So what did I learn from this first session. Well, the firmer base came easily but the temptation to continue to turn the hips was a hard habit to break. It just doesn't come naturally but the results speak for themselves when I get it right. It's going to take a lot of work, plenty of slow motion rehearsal to get the feeling of what the leg and hips should do and total trust that I'm on the right track. It is hard to be too bullish after just one session in scorching sunshine and unseasonal heat. I am confident that I will get it right. The weather forecast for the week isn't so good with a blustery breeze. With the light going so soon I'm tempted to migrate reluctantly from the Royal Ascot practice ground to a driving range. At least I can keep going when the light goes once they crank the floodlights on.

So then, firmer footing, better ball striking and a rather pleasing tan on my arms to boot. What more can you ask from a Sunday morning working on your game. It is a step in the right direction and with the choice to scale back my playing to focus on my swing still to be made I can have the best of both worlds. I've not got too many competitions to worry about so can work hard and then hit the course in roll up games with no pressure or threat to my handicap. All in all the arc of the curve is decidedly upwards and I'm rather bullish about progress.

Saturday, 8 September 2012

From Firm Foundations Single Figures Are Born

I had a lesson last night with regular teacher Rhys ap Iolo at Downshire Golf Centre near Wokingham.  I've not been swinging great as regular followers of my ongoing quest for single figures will know. If you don't then where have you been? I got down to a low of 9.8 after the Club Championships in June. Since then I've had three 0.1 increases. A couple of my rounds have been tales of frustration where I've played reasonably but have thrown in a few big scores to ruin otherwise competitive rounds.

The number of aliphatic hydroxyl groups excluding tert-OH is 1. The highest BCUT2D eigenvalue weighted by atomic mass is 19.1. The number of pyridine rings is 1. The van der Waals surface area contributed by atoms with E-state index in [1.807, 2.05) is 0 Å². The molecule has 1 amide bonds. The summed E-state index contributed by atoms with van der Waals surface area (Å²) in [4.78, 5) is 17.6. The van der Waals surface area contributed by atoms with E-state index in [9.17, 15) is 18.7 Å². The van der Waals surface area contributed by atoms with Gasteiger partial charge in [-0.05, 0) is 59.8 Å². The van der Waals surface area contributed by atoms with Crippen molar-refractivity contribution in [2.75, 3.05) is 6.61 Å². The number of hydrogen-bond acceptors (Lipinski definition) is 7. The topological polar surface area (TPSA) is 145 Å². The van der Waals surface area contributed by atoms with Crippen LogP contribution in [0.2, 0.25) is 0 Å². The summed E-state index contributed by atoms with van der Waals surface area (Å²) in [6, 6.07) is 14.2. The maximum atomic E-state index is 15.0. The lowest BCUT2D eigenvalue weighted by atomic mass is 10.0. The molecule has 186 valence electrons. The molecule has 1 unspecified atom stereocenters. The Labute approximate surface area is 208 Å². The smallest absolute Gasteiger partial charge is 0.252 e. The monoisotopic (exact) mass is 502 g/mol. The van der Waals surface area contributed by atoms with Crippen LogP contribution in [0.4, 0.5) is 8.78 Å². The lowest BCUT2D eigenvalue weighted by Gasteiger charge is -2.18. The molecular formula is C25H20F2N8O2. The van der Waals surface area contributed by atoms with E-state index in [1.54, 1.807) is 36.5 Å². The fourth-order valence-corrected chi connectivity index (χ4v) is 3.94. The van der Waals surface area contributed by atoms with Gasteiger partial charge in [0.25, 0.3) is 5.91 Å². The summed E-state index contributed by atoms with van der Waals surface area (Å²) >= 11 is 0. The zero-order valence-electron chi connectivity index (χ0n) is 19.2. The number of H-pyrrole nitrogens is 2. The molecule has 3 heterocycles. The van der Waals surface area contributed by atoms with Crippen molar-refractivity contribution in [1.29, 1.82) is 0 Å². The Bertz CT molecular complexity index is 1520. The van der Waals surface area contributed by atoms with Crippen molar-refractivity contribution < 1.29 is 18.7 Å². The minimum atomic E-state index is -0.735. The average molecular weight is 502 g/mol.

I was due to play last weekend but an unscheduled visit to A&E put a kibosh on that. I've not felt happy with my swing for a couple of weeks and it feels as though everything is moving during the swing. Nothing seems stable and shots were inconsistent.

I explained the problems to Rhys and he watched me hit a few. His all singing, all dancing software showed the shot in all its gory details but from the data and the video captured from behind and to the side he could make a diagnosis. In simple terms I was right in the fact that everything was jiggling around and the feeling I was getting was correct but the cause wasn't coming from where I thought it was, the upper body. It was the dancing legs and exaggerated hip turn that was causing it all to be unstable from the ground up and that there needed to be any number of compensations from there to try and make a reasonable connection.

I managed to tax the teaching brain of Rhys. Was it better to cure the legs, hips or arms and once that was decided what to do to find a cure. Still that is what he is there for and he is a teacher that not only is very good at what he does but is someone I trust 100% with my game. If he says we need to change something then it is for the benefit of the swing and not to justify me being there. The fact that the launch monitor, software and Rhys's approach means that it is very simple to understand the fault and the fix.

In the end, the verdict was that nothing ever succeeds without a firm basis to build on and that the collapsing knees and moving legs were causing a number of faults in the swing sequence. I needed to stand on a firmer base and try and swing without as much hip rotation. Basically it went back to quietening everything down.

As always, the drills are always an exaggeration. I stood there with my legs feeling wider apart and with a feeling of the gap increasing as I swung. To be honest the set up felt like I was standing there looking like a cross between Charlie Chaplin and someone trying to lay an egg. It definitely didn't feel good and I doubt it looked particularly elegant.